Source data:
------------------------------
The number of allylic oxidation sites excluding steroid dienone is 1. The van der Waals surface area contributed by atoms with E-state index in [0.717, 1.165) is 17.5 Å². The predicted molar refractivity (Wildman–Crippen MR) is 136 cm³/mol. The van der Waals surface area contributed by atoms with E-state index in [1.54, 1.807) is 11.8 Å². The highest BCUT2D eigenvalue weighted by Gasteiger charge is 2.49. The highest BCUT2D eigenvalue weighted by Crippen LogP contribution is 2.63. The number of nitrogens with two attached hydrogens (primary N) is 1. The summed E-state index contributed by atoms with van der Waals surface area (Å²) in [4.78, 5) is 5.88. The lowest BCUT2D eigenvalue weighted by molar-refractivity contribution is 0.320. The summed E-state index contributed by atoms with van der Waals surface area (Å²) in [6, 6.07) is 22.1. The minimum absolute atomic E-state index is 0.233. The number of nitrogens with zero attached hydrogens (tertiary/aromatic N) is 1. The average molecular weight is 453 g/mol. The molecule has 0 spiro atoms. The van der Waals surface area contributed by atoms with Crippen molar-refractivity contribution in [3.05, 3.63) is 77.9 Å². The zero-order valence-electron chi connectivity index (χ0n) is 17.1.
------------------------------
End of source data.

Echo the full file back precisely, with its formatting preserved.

The number of allylic oxidation sites excluding steroid dienone is 1. The van der Waals surface area contributed by atoms with E-state index in [0.717, 1.165) is 17.5 Å². The predicted molar refractivity (Wildman–Crippen MR) is 136 cm³/mol. The van der Waals surface area contributed by atoms with E-state index in [1.54, 1.807) is 11.8 Å². The highest BCUT2D eigenvalue weighted by Gasteiger charge is 2.49. The highest BCUT2D eigenvalue weighted by Crippen LogP contribution is 2.63. The number of nitrogens with two attached hydrogens (primary N) is 1. The summed E-state index contributed by atoms with van der Waals surface area (Å²) in [4.78, 5) is 5.88. The lowest BCUT2D eigenvalue weighted by molar-refractivity contribution is 0.320. The summed E-state index contributed by atoms with van der Waals surface area (Å²) in [6, 6.07) is 22.1. The minimum absolute atomic E-state index is 0.233. The number of nitrogens with zero attached hydrogens (tertiary/aromatic N) is 1. The average molecular weight is 453 g/mol. The molecule has 0 spiro atoms. The van der Waals surface area contributed by atoms with Crippen molar-refractivity contribution in [3.05, 3.63) is 77.9 Å². The zero-order valence-electron chi connectivity index (χ0n) is 17.1.